Thirumalayampalayam department of costume design and fashion study material

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Kalamkari refers to a method of painting natural dyes onto cotton or silk fabric with a bamboo pen or kalam. The name kalamkari translates as pen (kalam) work (kari) in Hindi/Urdu, and was most likely derived from trade relationships between Persian and Indian merchants as early as the 10th century CE. European merchants also had names for this type of fabric decoration: the Portugese called it pintado, the Dutch used the name sitz, and the British preferred chintz. The name kalamkari is used prominently today, and is synonymous with both painted and hand blockprinted textiles that incorporate natural vegetable/organically-derived dye stuffs. While there are many forms of kalamkari throughout India and the world, the focus of this site is on extant kalamkari practice in Sri Kalahasti, Andhra Pradesh, in South India.
The graceful Kalamkari designs are symbols of skillful, talented craftsmen, who design them. Block making plays a crucial role, in printing a Kalamkari fabric, as it needs to be sharp this is the name given to the hand printed cotton fabrics. They are so called because the artist workout the designs on the material with a fine steel brush not unlike a pen (kalam). A metal instrument, shaped like a pencil the sharp pointed edge, is lightly hammered along the lines of the pattern.
The process is very much the same as used for batik work. The basic principle namely resist – dyeing, being common to both. The material is first dyed in pale pink and the stretch out tight. The artist then traces the outline of the design with his kalam or fine brush dipped in melted wax. The fabric is then dyed deep red and finally washed in hot water to melt away the wax. This produces the design in pink on the back ground of deep red. Kalamdhar fabrics are also called, palampores in the textile trade. They are available in rectangular pieces and are popular with Hindus and Muslims alike. The kalamkari block printing produces a variety of designs on bed sheets, wall hangings, sarees, lungis, napkins etc.

Dacca (now the capital of Eastern Pakistan) was, for centuries, synonymous with the finest muslins the world has ever produced by hand or machine. Dacca weavers’ magic hands produced such exquisitely fine and delicate fabrics that the poetic name “Ab-i-rawan” (Flowing water), “Baft-Hawa” (Woven air), and “Shabnam” (Evening dew) were justifiably given to them. Exhibits in some of our museums prove even today that a yard’s width of the muslin could easily pass through a lady’s ring. One of them relates that a five yard piece of muslin could be packed in match box. Weaving of these fabrics could only be done during the rainy seasons, because for the weaving of such an extremely fine fabrics, a humid atmosphere was essential.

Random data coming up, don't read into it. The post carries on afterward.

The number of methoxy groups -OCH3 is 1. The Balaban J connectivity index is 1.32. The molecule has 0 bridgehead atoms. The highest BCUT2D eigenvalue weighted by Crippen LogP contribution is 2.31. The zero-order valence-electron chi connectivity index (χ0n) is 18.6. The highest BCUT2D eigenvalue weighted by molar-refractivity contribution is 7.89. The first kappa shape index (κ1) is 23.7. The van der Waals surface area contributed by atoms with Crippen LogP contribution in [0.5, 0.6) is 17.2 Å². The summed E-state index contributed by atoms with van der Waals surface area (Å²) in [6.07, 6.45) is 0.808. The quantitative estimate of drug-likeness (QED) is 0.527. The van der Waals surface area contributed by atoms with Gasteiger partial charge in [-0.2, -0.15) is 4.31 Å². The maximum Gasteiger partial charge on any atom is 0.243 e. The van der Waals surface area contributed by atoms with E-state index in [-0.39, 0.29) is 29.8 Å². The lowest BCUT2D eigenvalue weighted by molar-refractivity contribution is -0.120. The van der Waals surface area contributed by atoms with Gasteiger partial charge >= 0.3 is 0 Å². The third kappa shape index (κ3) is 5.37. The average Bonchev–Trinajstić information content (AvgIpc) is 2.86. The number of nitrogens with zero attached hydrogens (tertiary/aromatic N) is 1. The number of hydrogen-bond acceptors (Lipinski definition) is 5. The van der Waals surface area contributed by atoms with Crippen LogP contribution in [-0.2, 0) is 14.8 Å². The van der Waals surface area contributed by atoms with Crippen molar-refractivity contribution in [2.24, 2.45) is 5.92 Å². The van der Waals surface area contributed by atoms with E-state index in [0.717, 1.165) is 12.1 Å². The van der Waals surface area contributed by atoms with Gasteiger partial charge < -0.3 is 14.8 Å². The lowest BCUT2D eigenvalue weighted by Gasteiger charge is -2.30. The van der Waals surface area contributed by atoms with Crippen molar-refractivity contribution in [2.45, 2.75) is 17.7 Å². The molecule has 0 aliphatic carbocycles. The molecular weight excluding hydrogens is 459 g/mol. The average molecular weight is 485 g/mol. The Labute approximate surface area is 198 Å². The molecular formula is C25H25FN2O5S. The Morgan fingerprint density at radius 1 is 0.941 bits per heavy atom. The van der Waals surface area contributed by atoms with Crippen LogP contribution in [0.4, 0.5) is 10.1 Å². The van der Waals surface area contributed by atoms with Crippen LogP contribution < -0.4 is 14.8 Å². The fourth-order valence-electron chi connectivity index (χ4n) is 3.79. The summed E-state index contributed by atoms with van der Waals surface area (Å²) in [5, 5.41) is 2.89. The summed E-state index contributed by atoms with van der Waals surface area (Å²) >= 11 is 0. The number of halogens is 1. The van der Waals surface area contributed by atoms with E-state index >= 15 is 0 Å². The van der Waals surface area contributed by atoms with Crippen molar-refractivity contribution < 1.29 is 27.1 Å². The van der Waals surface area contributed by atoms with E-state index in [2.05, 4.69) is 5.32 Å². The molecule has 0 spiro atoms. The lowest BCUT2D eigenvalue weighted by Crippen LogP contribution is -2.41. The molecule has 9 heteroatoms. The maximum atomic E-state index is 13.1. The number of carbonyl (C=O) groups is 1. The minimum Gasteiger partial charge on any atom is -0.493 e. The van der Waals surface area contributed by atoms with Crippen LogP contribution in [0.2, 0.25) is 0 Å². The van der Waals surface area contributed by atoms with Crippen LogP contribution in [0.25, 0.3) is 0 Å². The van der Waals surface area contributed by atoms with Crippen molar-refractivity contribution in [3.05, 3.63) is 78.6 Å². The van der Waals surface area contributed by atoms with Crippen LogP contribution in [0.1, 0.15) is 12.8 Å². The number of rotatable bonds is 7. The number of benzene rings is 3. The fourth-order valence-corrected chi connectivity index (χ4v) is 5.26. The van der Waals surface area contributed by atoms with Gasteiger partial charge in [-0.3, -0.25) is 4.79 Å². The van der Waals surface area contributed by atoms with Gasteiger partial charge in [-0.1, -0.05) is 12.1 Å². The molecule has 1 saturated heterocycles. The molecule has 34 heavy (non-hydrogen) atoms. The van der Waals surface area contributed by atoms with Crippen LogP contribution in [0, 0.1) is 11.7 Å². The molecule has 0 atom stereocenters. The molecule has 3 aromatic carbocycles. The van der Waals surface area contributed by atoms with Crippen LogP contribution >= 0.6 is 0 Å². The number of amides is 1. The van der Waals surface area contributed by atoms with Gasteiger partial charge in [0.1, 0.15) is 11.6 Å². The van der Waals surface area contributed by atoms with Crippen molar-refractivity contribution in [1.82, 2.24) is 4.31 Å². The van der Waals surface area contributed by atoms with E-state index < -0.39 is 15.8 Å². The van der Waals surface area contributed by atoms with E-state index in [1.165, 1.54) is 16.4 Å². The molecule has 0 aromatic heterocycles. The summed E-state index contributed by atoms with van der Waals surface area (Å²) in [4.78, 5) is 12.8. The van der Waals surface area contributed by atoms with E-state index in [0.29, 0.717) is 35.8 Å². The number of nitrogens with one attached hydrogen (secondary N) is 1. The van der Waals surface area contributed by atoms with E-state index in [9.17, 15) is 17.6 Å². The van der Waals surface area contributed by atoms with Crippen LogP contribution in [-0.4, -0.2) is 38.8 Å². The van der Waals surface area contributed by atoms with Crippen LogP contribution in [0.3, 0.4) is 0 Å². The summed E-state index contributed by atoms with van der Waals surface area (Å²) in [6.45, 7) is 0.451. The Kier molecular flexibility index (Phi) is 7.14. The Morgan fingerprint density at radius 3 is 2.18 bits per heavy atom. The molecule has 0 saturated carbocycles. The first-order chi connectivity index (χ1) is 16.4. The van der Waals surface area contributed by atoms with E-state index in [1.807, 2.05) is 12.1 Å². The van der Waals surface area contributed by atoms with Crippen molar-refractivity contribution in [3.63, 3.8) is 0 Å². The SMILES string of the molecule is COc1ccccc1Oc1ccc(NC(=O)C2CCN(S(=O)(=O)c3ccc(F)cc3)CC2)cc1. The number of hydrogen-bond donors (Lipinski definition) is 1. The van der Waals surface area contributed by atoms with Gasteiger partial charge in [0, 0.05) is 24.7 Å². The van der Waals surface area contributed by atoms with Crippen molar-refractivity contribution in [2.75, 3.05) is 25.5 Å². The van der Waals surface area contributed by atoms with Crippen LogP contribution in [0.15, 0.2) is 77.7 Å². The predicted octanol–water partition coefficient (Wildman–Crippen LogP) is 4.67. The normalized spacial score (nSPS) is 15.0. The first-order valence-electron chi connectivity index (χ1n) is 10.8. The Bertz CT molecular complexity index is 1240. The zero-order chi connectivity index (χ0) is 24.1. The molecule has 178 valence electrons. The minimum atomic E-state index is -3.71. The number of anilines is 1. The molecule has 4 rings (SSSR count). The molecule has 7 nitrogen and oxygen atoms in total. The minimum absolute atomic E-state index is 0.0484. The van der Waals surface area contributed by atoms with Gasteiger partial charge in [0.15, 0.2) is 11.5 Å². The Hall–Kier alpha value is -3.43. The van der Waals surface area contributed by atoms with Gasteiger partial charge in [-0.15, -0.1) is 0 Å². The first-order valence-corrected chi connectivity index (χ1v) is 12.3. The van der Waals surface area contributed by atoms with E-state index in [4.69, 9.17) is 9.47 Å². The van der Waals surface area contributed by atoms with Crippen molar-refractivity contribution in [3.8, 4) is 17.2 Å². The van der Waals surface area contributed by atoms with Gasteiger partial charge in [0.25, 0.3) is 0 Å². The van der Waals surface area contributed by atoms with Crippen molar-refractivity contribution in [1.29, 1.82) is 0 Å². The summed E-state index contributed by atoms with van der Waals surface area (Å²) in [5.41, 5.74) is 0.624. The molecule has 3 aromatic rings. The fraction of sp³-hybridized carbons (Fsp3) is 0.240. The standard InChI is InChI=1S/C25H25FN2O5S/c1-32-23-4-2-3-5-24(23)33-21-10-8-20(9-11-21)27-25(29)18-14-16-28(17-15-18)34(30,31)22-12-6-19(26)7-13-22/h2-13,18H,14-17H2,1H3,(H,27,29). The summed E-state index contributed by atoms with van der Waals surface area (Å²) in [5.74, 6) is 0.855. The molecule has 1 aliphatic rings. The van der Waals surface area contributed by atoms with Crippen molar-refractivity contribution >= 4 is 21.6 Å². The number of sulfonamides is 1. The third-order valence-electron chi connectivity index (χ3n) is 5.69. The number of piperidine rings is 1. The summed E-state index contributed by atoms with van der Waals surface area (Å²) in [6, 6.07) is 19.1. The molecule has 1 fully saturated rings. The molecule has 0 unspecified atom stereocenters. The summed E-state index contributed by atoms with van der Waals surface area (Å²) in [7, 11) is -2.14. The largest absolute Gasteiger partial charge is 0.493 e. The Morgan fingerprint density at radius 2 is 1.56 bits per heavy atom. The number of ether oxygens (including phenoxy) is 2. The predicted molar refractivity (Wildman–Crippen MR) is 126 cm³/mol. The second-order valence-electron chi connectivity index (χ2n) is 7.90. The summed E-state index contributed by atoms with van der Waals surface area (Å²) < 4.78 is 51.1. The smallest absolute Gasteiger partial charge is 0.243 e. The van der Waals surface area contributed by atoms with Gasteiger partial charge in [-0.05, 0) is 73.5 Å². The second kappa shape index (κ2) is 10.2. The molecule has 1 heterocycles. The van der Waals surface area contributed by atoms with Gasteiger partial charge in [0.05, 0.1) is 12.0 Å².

The value of Dacca muslins is estimated by the number of warp threads in a given length of the material as compared with its weight. The greater the length and the number of the threads, with comparatively less weight, the higher would be the price. Up to the beginning of the 19th century, the Dacca muslin saris, one of the most artistic and beautiful specimens of hand-loom textiles, were counted amongst their valuable and cherished possessions by the women of Bengal.
The saris are generally grey, white or black with blue or black designs. Occasionally, the patterns are woven in with bright coloured cotton, or silver or gold threads. The Dacca muslins with the woven-in pattern are known as “Jamdani” patterns. “Anchal” or“pallos” (end portions) and the borders are richly decorated. The rest of the sari is generally covered with numerous small bootties. The common motif is the round design bootties, which suggest chameli (Jasmine) flowers and around these are woven the leaves that recall those of the sweet smelling champak. When the sprays of flowers are spread all over the sari, it is called a “Boottedar” sari, and when the sprays are grouped in diagonal lines, the sari is known as “Terchha”. But when the floral design forms a net-work which covers the entire field, then the pattern is known as “Jatar”.
Sometimes in Jamdani designs, the flowers are clustered together. The borders and Palloo or Anchal (end portions) of saris are generally decorated with distinctive figure designs. The figures chosen represent birds, animals, and human beings. Peacocks or “mayura” and herons or “hansa” seem to be popular as bird-figures in the designs of Dacca saris. Also some of the motifs indicate the influence of mythological legends, as well as of the local traditions. The designs are commonly accepted as of Persian origin but many of the designs depict incidents from the Hindu mythology.

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